It takes compassion To have honest empathy; Takes a loving heart.
In a World of Need by Terry Waite
“O Lord: In a world where many are lonely, we thank You for our friendships. In a world where many are captive, we thank You for our freedom. In a world where many are hungry, we thank you for our provision. We pray that You will: enlarge our sympathy, deepen our compassion, and give us grateful hearts. In Christ’s name, Amen”
Notice that in the first quote, Roger Ebert wrote EMPATHY is the most essential quality. In Terry Waite’s lovely poem, he asks God to “enlarge our SYMPATHY.”
What the difference between EMPATHY and SYMPATHY?
Oh, you poor, poor thing! I am so sorry for you. You hurt. What a shame!
I walk in your shoes, Genuinely share your pain. I understand you.
Lord, enlarge our empathy. Help us know how to reach out with compassion. Teach us to love, seek to understand, and share. With God’s grace … teach us!
And help us remember LOVE IS WHAT WE DO! Reach out in empathy and compassion today!
And don’t forget as you reach out to do so with a GRATEFUL heart!
This morning I received this wonderful photo of a very talented and compassionate man, Ken Hall. It was attached to a beautiful tribute written by his wife, Penny. You just need to read it! Click the link below.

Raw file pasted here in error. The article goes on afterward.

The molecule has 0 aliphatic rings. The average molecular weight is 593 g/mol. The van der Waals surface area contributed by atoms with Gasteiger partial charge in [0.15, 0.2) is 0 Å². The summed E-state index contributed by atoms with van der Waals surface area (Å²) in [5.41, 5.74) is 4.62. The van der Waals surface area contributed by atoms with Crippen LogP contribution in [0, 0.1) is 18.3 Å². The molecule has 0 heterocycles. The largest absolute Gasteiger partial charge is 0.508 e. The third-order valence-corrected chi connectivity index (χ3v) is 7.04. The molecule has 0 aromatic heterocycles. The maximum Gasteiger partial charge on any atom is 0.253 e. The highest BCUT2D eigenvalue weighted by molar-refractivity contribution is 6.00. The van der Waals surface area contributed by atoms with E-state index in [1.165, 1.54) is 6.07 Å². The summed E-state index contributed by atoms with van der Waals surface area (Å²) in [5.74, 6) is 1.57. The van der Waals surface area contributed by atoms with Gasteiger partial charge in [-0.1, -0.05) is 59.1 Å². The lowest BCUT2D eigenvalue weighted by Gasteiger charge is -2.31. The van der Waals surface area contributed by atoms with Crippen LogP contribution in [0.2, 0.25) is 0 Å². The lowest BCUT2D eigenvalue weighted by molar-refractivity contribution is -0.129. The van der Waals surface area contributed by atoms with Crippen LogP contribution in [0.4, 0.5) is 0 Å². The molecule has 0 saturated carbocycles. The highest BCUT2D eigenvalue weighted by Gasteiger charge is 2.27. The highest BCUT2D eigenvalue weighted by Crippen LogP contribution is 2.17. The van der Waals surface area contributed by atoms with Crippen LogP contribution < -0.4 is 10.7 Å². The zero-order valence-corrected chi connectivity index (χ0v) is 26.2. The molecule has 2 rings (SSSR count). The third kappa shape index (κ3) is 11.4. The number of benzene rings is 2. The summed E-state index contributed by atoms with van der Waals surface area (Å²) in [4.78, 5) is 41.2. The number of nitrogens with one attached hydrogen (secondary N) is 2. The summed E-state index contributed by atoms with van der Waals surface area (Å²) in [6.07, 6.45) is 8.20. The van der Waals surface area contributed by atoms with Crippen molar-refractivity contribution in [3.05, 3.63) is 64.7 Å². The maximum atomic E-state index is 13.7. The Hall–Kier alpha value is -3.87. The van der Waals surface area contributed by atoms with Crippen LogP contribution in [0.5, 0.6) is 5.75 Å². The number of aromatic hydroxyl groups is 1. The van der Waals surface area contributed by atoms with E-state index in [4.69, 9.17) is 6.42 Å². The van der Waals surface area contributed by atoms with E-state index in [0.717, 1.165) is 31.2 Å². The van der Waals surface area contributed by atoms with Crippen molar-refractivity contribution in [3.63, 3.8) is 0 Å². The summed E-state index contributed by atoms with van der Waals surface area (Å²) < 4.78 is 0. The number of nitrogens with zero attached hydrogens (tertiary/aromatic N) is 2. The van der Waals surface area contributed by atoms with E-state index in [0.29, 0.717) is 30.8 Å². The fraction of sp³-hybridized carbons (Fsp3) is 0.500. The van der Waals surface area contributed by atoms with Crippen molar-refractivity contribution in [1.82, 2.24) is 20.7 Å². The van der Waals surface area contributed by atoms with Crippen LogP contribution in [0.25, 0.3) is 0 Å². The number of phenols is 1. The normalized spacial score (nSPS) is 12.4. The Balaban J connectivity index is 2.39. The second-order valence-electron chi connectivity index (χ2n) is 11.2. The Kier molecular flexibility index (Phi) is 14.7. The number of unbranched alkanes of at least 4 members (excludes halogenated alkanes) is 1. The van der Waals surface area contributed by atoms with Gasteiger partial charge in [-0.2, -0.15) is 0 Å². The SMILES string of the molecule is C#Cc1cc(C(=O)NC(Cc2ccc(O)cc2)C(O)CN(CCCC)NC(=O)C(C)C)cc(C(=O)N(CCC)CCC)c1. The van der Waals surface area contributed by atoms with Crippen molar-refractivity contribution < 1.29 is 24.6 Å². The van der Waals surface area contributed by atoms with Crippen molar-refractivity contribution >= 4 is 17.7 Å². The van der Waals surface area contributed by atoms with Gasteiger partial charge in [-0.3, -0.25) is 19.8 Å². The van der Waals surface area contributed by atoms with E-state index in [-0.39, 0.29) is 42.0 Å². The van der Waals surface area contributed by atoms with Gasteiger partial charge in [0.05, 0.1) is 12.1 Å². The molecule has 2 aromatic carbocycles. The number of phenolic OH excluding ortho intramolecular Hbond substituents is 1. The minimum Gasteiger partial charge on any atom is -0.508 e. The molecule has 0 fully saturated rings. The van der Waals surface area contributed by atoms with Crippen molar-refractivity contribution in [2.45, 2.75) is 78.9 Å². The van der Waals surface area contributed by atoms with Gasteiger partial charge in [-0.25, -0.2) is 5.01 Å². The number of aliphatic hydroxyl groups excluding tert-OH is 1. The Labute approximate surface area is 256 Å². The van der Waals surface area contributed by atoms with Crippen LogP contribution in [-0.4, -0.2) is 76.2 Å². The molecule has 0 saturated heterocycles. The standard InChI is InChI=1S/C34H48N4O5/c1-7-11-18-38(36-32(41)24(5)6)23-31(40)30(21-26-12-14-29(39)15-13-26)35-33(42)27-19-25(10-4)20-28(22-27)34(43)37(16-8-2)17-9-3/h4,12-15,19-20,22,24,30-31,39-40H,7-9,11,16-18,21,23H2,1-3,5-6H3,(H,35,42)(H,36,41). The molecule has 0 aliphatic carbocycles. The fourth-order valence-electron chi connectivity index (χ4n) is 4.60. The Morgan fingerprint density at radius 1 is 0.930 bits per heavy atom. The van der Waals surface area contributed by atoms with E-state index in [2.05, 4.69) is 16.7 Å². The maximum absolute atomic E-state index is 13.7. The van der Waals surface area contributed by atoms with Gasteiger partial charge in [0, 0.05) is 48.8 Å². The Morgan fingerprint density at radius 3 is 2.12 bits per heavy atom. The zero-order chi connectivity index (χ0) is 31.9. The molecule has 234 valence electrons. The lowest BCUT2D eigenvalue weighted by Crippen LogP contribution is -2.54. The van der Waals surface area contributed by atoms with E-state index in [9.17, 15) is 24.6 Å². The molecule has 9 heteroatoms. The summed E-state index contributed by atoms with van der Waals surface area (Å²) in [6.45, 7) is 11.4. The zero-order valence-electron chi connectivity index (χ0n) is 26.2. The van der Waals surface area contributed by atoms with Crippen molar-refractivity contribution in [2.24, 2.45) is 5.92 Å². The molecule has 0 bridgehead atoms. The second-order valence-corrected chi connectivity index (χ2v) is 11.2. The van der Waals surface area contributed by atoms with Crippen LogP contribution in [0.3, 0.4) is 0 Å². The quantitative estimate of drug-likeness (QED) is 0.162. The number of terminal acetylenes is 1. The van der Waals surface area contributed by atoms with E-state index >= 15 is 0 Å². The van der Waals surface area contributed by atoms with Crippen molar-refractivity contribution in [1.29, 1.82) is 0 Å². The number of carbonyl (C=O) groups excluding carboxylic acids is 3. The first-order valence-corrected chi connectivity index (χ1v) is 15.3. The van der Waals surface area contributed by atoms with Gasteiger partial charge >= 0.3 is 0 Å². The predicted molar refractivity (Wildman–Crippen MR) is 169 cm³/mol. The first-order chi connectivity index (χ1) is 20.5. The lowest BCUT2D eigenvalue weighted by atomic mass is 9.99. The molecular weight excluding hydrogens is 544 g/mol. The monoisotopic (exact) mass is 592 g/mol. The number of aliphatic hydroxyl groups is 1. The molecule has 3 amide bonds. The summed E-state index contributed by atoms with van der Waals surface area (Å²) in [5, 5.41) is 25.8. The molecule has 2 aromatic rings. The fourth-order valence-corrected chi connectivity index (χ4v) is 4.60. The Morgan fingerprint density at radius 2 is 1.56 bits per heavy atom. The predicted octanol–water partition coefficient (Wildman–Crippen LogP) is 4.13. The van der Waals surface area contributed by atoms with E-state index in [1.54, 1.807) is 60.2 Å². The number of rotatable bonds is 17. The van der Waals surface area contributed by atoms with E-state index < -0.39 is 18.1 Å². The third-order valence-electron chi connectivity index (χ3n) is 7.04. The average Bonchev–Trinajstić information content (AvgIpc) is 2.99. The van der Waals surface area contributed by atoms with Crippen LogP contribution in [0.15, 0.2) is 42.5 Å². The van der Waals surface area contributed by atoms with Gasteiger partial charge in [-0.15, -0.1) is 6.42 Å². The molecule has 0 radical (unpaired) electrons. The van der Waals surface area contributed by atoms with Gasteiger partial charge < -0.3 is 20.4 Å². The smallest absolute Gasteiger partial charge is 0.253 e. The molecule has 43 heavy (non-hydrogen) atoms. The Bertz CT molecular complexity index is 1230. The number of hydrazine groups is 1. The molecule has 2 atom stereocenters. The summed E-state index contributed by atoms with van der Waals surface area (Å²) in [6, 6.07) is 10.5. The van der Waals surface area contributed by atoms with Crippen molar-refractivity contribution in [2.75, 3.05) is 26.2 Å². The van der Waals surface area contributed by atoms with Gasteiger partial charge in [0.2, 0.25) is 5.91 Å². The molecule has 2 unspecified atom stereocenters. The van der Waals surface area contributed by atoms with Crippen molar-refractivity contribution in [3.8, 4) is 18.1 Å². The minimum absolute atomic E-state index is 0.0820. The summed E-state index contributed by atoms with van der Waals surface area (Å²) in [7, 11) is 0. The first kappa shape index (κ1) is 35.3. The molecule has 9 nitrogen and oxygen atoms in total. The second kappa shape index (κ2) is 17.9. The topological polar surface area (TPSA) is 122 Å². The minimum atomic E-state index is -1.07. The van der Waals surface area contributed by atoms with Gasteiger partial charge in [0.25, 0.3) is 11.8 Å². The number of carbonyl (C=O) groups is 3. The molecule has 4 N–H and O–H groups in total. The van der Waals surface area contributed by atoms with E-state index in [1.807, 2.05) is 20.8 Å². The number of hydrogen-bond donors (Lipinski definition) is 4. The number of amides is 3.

Above our bed, Bob & I have a photograph taken by Ken. It captures a gorgeous sunrise above our Madison Range. On a good day, we can see that sunrise out our bedroom window. But, on cloudy days when the sun is hidden, thanks to Ken’s creative lens, we still have our sunrise.
As Penny mentions in her tribute, one of Ken’s talents was music. He played the Indian flute magnificently. I think he may have had a heavy dose of Native American in him. Here is the video Ken produced shortly before his untimely, unexpected death. I hope it will open for you.
I leave you with the peace that only God can give. May you live in such a way that a tribute to you is this heart-warming after your unexpected, untimely death (hopefully that’s after you’ve lived a healthy 100 years).
Lucille is our ATV. We named our “all-terrain vehicle” after the popular 1950’s to ’70’s comedian, Lucille Ball, because she has a red head and she’s a “ball!” Look carefully at that photo and you can see Bob, TazE (our Boston Terrier), and me… ready to have a Montana springtime ball!